The biggest mistake I see quite a lot is failing at indexation control and poor crawl budget management. Most webmasters are feeding Google all available pages, not thinking about whether Google should index those pages. For example, online shops with x different color variations of the same product on x different pages. Same goes for feeding a blog’s category- and/or tag-pages to Google, while most of the time these pages cannibalize other pages from the blog and provide a subpar result for the user. So basically compulsive hoarding of pages.

Ever since Google introduced the Panda, webmasters should try to cut the fat, only feeding pages to Google which provide value to a potential searcher.
With every page you should ask yourself three questions:

  • Do I need it for my users?
  • Does it need to be indexed?
  • Does it need to rank?

Although Google has almost limitless crawl capabilities, they still want to manage it most effectively. It’s all about avoiding waste of resources. Don’t become a digital compulsive hoarder.

As the co-founder of OnPage.org, the SEO tool that analyzes all kinds of on-page elements that influence your ranking, do you believe focusing on on-page SEO is the best SEO strategy?

Absolutely! Of course, you will need a couple of good links to convince Google of your site’s legitimacy and get a shot at the top 10, but only thorough on-page SEO will make your site stay there.

On-page SEO is the foundation. Your ambition should be creating a 100% perfect website. Fast loading, omni-device friendly, no broken links, broken assets or anything else that can go wrong. There are also various best practices for international websites (hreflang), handling internal duplicate content (canonical), pagination issues (rel prev / next) as well as controlling indexation with the help of robots.txt directives or the noindex-tag. The better Google can understand your website structure and content, the better you will end up ranking.

I’d aim much higher, though. Not focusing specifically on SEO but rather website quality and user experience as a whole. Users want fast loading websites that work properly on all desktop and mobile devices. Of course, Google also likes fast loading websites, because it makes their users happy. So Google should not be your focus, always focus on the user, and you’ll be fine.

SEO of the future: what should website owners focus on if they want to rank now AND in the future? Are there any important changes coming up that we should know about?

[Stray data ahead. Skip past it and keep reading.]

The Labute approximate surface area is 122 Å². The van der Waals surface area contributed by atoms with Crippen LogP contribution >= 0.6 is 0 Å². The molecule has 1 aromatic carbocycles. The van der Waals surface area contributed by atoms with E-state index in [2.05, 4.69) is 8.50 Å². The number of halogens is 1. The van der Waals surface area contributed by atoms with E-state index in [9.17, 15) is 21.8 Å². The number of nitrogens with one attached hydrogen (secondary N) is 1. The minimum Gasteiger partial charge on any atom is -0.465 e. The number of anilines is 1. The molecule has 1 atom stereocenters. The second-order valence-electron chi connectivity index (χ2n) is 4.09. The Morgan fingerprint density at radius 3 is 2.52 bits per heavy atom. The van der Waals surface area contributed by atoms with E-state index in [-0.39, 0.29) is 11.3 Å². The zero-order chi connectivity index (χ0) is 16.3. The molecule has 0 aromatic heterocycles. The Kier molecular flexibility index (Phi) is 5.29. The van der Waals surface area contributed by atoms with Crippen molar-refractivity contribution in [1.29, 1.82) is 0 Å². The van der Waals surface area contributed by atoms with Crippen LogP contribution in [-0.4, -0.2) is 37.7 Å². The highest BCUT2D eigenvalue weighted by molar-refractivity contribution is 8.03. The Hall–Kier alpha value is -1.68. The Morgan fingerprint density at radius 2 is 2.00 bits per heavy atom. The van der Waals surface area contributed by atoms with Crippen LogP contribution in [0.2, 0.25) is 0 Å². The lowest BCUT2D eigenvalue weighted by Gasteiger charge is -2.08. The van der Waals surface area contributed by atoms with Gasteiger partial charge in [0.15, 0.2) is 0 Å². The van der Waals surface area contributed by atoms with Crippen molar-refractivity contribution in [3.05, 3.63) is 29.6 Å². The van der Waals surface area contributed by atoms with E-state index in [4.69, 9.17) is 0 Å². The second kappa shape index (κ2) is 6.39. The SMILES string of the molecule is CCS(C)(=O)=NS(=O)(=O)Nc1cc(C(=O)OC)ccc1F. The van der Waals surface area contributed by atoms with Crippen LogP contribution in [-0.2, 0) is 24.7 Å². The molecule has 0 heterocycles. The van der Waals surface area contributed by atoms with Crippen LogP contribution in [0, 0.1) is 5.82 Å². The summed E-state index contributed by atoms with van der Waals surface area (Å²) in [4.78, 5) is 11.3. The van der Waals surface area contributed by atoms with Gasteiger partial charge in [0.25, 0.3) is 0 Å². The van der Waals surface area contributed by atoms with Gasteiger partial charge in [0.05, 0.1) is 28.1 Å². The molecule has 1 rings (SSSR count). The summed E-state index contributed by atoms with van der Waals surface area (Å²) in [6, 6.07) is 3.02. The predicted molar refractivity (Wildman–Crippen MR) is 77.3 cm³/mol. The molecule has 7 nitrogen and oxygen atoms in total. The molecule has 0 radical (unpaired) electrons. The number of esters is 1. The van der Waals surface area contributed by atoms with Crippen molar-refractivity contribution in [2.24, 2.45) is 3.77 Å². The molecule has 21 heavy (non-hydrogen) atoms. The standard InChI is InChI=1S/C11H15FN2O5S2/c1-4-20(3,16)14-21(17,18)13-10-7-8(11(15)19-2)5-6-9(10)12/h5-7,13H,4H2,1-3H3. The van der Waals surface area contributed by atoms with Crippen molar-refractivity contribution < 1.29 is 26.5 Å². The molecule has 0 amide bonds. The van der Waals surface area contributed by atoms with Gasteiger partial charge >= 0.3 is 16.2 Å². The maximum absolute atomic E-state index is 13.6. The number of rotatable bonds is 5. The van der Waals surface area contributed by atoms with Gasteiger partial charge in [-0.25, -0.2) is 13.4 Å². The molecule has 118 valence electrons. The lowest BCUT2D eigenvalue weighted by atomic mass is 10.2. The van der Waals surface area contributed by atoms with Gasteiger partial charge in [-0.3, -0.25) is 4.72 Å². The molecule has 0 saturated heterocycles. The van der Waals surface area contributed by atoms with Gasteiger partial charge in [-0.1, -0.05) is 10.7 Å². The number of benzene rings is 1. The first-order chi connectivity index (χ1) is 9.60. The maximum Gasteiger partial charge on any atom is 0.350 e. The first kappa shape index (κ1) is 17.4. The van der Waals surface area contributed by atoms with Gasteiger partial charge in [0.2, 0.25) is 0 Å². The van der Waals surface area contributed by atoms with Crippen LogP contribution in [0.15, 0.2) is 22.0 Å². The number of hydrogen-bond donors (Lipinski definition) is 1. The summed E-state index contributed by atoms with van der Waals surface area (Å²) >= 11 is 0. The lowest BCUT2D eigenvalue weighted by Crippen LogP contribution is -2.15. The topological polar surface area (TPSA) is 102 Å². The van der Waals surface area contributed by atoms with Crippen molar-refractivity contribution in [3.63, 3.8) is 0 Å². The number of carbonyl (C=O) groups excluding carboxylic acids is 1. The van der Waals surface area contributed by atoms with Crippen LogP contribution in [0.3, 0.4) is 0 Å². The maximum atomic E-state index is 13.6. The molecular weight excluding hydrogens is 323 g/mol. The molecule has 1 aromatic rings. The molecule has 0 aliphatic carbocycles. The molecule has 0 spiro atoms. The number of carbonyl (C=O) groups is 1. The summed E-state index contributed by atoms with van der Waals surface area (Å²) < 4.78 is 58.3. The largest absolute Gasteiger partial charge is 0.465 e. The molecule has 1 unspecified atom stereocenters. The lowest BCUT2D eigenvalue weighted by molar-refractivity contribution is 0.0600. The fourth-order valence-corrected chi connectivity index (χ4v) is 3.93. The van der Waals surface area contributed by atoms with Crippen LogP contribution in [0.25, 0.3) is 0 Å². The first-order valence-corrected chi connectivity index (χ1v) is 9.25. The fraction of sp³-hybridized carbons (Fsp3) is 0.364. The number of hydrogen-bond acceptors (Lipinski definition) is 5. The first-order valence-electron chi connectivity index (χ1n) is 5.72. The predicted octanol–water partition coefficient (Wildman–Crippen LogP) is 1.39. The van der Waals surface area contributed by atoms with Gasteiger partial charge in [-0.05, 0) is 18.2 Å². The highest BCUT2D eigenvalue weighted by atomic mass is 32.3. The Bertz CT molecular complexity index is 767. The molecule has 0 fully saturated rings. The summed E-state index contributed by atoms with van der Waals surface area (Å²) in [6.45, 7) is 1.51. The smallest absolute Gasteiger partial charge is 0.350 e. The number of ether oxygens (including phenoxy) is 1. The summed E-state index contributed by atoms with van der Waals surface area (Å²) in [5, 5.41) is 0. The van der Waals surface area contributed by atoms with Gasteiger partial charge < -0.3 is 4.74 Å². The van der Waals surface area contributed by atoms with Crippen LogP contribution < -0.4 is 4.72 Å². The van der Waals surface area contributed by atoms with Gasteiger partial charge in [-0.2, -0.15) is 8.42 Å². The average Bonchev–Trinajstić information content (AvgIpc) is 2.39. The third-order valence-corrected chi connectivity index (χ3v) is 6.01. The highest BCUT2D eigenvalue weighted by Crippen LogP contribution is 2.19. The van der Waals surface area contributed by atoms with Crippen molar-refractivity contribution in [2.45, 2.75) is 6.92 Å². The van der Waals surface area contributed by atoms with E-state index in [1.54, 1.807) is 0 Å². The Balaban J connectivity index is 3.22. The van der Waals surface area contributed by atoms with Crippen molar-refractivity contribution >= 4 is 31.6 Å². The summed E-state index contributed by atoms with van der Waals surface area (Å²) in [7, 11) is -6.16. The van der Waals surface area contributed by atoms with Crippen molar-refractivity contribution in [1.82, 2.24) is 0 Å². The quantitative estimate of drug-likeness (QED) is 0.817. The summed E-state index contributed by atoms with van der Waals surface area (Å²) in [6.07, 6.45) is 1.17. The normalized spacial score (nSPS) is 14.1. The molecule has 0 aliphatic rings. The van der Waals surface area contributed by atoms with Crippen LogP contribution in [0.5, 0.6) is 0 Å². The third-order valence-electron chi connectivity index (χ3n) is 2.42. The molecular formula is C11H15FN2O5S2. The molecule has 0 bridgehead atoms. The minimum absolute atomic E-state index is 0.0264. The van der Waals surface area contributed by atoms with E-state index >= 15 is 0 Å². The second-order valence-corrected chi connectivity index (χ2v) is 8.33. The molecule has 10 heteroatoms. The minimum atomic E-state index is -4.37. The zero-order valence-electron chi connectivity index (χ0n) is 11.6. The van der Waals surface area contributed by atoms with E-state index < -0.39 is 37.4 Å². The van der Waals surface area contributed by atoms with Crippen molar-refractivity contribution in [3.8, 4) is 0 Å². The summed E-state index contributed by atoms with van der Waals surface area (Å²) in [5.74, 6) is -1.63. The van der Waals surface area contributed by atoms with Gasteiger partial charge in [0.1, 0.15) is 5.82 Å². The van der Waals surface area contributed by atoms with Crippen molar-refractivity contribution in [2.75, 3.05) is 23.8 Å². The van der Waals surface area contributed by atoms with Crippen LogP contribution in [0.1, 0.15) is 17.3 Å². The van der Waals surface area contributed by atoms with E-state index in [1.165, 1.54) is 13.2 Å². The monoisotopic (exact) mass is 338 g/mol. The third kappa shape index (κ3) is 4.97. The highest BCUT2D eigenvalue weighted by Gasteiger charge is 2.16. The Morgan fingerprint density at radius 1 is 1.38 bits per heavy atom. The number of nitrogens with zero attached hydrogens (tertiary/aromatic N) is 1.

If you focus on your users, you will be fine and won’t have to worry all too much about potential updates and changes. Google cares a lot about its users, so you should, too. Google is getting better and better at determining which result is the best result for the user, so you should always aim at being the best possible resource for the keywords and topics you’re trying to rank for.

It helps to be honest with yourself up front, so is your website a good resource for these keywords and topics? Do you offer anything unique over the websites which are already ranking in the top 10? Constantly ask yourself: If your website would disappear from the web, would anyone miss it?

Why shouldn’t people miss your talk at YoastCon?

I have a pretty unique form of storytelling racing through hundreds of slides. So besides getting up to speed on what’s happening at Google, you will hopefully have a great time getting slidestormed ;)

Follow Marcus on Twitter: Twitter.com/mediadonis

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Read more: ‘YoastCon 2017: Practical SEO’ »

We’re thrilled to announce that CRO expert Karl Gilis will be speaking at YoastCon on November 2! Karl Gilis from AGConsult is one of the most influential usability and conversion optimization specialists in the world, and our personal go-to-guy if we need advice on these matters for Yoast.com. We’ve asked him 5 questions, or actually 6, to warm you up for his talk on YoastCon. Read on if you want to find out which trends annoy Karl the most and what the most unexpected improvement was he ever saw on a website.

Don’t want to miss the ‘conversion comedian’ on stage? Get your ticket now for YoastCon 2017!
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AGConsult is specialized in optimizing website conversion and usability. If you could give people only one advice to improve their site’s conversion, what would it be?

That’s a very easy question to start with :-) No, it’s an incredible difficult one. On a more generic level I would say: listen to your clients and visitors.